Food Psych Podcast with Christy Harrison
Getting motivated to take on your own body is a BEAST, to say the least. And in doing so, some of us turn to diet culture, which often encourages restrictive behaviors that can quickly turn toxic. Christy Harrison, a registered dietician and author, works to gently turn you away from policing your health and food. She speaks honestly, coming from her own personal journey with disordered eating, dieting, and food journalism. Each episode is a meaty hour or more; Harrison breaks down topics like intuitive eating, anti-dieting pregnancy, and how specific communities may relate to food differently, such as how Latinx beauty standards change the Latinx health experience.
TED Talks are some of the most motivational content out there, and TED Health takes the famous speaker format and puts it in a podcast. Each episode features a different speaker taking on a range of different health topics, like nicotine addiction, panic attacks, menopause, and negative emotions. While the episodes don't necessarily give direct advice for each health condition, having the facts is a great foundation to motivate yourself to tackle your health head-on. And don't worry – the podcast episodes are usually the length of a shorter TED talk, about 10 to 30 minutes.
Dating and Relationships
The pandemic has changed dating as we know it, and we're not sure if that's a good or a bad thing. If you haven't gone on a date since last year, let these podcasts inspire you to … maybe consider it?
We Met at Acme
Dating sucks, right? But making it funny makes it a little more bearable. We Met at Acme gives helpful dating advice while sharing actually funny anecdotes, like a rundown of all the shady things men do, that remind you that you're not alone, even if you currently are. Host Lindsey Metselaar, CEO of Lindsey's Lunchbox, her social media management company, invites experts to discuss the burning questions behind sex, marriage, first dates, and more.
Seeing Other People
Hosts Ilana Dunn and Jonah Feingold, a social media manager and a writer, are dating… I think. They were dating, had a podcast together, broke up, got back together, started a new podcast, and Seeing Other People was born. The pod explores their own complicated relationship with refreshing honesty and breaks down all of the weird dating tropes that millennials face today, like double texting, dating apps, and booty calls. They also take on more serious topics like abortion, dating with chronic illness, and coming out. If this podcast's tenure depends on these two staying together, I wish them eternal happiness.
The Turn On
[From our best sex, erotica, dating, and relationship podcasts roundup:] "When you're part of a marginalized group, discussions around your sexuality tend to get politicized, often at the cost of more personal conversations around individual experiences. The Turn On is a counter to that, with hosts Erica and Kenrya leading raunchy, but still approachable, conversations around what gets them off as two Black women. Some episodes are more free-form interviews with experts on topics like kinks, toys, sex education, and sexual difficulties. But The Turn On's bread and butter is its unique structure of first reading a piece of erotic literature followed by the two talking about what they like about it. It's a podcast designed to spark the sexual curiosity of Black audiences seeking satisfaction that's uninhibited by the white male gaze." —Jess Joho.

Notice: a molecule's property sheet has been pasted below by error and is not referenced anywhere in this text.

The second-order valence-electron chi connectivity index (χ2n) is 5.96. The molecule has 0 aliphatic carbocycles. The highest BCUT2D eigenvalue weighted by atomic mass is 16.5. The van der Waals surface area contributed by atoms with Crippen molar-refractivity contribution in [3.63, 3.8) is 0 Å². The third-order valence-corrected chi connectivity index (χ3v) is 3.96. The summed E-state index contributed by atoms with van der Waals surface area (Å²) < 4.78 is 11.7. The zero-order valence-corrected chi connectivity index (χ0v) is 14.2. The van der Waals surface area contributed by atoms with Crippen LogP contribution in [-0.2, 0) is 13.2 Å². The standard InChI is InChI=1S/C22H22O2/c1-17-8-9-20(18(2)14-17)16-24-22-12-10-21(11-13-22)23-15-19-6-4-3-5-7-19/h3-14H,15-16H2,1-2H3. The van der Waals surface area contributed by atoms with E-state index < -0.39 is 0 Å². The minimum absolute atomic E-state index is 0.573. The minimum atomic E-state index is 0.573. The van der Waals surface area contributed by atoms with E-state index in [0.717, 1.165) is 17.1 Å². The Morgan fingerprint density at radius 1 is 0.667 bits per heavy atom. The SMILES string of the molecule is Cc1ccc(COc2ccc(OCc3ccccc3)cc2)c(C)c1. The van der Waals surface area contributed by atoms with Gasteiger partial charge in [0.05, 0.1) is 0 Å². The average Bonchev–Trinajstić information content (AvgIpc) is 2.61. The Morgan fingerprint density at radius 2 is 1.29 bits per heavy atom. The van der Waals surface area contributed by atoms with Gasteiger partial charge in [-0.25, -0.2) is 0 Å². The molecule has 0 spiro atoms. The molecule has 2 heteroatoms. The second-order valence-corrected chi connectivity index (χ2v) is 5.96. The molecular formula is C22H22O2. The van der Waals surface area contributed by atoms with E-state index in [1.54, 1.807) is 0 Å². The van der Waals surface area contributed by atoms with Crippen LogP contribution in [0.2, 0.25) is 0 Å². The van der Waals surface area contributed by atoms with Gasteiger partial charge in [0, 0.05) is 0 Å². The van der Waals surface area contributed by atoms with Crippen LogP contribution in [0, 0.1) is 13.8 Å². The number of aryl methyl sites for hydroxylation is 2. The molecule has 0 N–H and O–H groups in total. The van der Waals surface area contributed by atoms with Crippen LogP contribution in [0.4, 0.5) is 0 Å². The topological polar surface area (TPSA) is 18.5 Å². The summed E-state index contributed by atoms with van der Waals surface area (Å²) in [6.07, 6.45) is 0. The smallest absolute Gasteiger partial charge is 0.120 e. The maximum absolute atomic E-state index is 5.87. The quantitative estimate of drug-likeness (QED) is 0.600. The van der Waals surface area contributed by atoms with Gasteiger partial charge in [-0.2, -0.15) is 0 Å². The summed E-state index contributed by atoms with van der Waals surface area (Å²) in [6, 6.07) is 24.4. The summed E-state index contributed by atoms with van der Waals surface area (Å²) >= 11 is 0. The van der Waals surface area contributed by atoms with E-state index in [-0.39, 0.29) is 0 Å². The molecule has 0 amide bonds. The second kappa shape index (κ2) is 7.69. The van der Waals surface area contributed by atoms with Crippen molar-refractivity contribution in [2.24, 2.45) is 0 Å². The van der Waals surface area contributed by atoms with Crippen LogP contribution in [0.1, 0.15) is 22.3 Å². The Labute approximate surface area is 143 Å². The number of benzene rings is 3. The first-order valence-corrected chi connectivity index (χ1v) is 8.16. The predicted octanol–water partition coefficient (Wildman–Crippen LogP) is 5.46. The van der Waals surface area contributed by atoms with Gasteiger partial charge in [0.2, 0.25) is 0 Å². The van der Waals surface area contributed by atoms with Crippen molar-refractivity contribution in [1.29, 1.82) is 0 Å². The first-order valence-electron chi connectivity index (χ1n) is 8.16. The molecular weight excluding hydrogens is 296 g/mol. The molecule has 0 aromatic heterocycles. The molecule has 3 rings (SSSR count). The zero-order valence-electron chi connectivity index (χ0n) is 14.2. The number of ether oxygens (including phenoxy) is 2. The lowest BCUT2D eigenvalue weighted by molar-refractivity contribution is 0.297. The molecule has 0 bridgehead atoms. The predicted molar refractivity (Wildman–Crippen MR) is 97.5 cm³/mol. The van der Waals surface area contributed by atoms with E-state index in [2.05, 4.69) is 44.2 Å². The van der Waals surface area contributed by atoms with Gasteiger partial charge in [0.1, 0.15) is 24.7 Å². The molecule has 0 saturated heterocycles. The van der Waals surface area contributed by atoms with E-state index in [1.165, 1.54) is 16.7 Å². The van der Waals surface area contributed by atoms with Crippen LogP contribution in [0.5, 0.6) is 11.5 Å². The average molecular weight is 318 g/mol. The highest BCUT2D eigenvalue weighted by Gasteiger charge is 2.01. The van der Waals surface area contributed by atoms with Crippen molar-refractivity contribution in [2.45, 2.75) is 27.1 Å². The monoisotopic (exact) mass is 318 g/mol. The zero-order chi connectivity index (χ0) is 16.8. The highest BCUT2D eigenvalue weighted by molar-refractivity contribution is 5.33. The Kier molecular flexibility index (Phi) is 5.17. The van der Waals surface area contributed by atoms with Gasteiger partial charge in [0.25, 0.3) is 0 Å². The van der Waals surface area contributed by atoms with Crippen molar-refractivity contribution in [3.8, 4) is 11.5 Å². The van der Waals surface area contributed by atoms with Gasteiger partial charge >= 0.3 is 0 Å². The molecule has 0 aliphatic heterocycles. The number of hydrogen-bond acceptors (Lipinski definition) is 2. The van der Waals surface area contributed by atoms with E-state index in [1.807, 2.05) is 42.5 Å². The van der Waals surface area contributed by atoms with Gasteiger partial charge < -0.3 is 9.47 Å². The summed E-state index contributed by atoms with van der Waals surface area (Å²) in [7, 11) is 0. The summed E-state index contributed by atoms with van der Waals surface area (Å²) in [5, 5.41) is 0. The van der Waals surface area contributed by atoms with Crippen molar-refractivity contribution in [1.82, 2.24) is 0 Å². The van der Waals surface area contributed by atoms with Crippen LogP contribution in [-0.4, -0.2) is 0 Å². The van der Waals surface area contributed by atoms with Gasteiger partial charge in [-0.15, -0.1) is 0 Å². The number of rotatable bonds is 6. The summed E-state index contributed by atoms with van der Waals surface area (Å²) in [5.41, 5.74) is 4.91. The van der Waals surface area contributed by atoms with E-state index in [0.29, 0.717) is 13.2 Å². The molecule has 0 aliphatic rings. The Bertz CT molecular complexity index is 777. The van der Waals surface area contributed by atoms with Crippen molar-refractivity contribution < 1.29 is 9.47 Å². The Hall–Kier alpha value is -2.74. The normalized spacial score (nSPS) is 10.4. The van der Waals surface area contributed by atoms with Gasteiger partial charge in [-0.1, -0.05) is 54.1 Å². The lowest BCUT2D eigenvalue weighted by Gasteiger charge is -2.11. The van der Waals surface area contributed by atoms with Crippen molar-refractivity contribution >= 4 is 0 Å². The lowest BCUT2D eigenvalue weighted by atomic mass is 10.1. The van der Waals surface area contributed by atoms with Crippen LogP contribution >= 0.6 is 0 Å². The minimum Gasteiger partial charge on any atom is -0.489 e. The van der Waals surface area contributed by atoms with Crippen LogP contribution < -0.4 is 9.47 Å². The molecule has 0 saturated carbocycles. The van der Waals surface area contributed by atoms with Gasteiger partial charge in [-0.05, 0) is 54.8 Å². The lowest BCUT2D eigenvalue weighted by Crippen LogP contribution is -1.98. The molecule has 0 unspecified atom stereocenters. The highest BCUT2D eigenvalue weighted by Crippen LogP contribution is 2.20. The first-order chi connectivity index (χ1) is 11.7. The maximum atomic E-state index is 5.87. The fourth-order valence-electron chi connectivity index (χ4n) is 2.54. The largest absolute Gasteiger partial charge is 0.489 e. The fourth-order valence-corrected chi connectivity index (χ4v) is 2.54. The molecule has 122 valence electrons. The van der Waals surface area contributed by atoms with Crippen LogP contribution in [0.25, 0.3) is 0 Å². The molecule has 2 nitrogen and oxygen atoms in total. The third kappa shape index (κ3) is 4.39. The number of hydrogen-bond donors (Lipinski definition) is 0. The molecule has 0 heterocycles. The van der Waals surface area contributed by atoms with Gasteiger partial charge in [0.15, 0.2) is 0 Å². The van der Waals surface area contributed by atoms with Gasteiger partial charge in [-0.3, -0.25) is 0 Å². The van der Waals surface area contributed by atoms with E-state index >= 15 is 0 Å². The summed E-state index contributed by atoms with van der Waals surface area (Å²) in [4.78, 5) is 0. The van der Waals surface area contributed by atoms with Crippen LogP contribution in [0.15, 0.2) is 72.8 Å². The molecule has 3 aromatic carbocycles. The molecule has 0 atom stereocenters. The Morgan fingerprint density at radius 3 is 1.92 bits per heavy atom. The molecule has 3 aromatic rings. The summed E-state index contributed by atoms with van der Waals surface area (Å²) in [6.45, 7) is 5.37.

Blegh. More than a year of exclusively working from home has ruined my normal modes of productivity. Thankfully, these podcasts not only offer helpful reminders on how to work productively, but also encourage you to consider productivity outside of just your work life.
Beyond the To-Do List
I am absolutely guilty of thinking about productivity as "How many things can I check off my to-do list today?" But Erik Fisher, a social media director with plenty on his own daily to-do list, reminds us to think about productivity holistically, and to take into account creativity, mentorship, identity, and purpose when trying to have our most productive days. Each episode features an expert guest on the productive topic at hand, from project management to getting things done while having depression, and is about an hour long.
ProdPod, a Productivity Podcast
Here's the deal. If you make me listen to a podcast where someone is telling me how to be productive for any significant amount of time, I am automatically less productive. The ProdPod has two-minute episodes, for which I am immensely grateful. With over 100 episodes to choose from on subjects ranging from managing people to overcoming burnout, you can easily line up several episodes back to back if you want a longer listening experience. But I love that this podcast gives me a quick bite to muse about, and perhaps to implement into whatever task I am currently working on.
Home and Family
If your house and your family exhaust you, it may be time to address them with some new tactics. Lucky for you, there are whole podcasts dedicated to teaching you how to manage both.
A Slob Comes Clean
If you are a habitual hoarder, nothing is less motivational than hearing a perfectly neat person tell you how to be neater. They just don't get it. Host Dana White, a blogger, motivational speaker, and author, does get it. Because she, too, is a slob, and she's made it her mission to share tips and habits that are manageable for everyone. I particularly enjoy her episodes that break down decluttering for specific situations, like moving, but her overall advice on building cleaner habits for your family is extremely useful, too.
No One Is Coming to Save Us
A podcast newbie, No One is Coming to Save Us is only a four-part series. But in its first two episodes, host and ABC News correspondent Gloria Riviera and actress Kristen Bell (a top-level relatable mom host) truly pull you in with a warm, realistic outlook on parenting. They don't sugarcoat how hard parenting can be, hence the podcast name, but they also interrogate the systems in America that make it so hard. Their fierce commentary lit a fire under my butt to fight for better parenting structures, and I don't even have a kid.
Now, remember that absolutely no one is expecting you to get motivated in every single one of these categories. But these picks made us feel something, and if you're looking to ignite a passion within yourself, odds are one of these pods will do just that.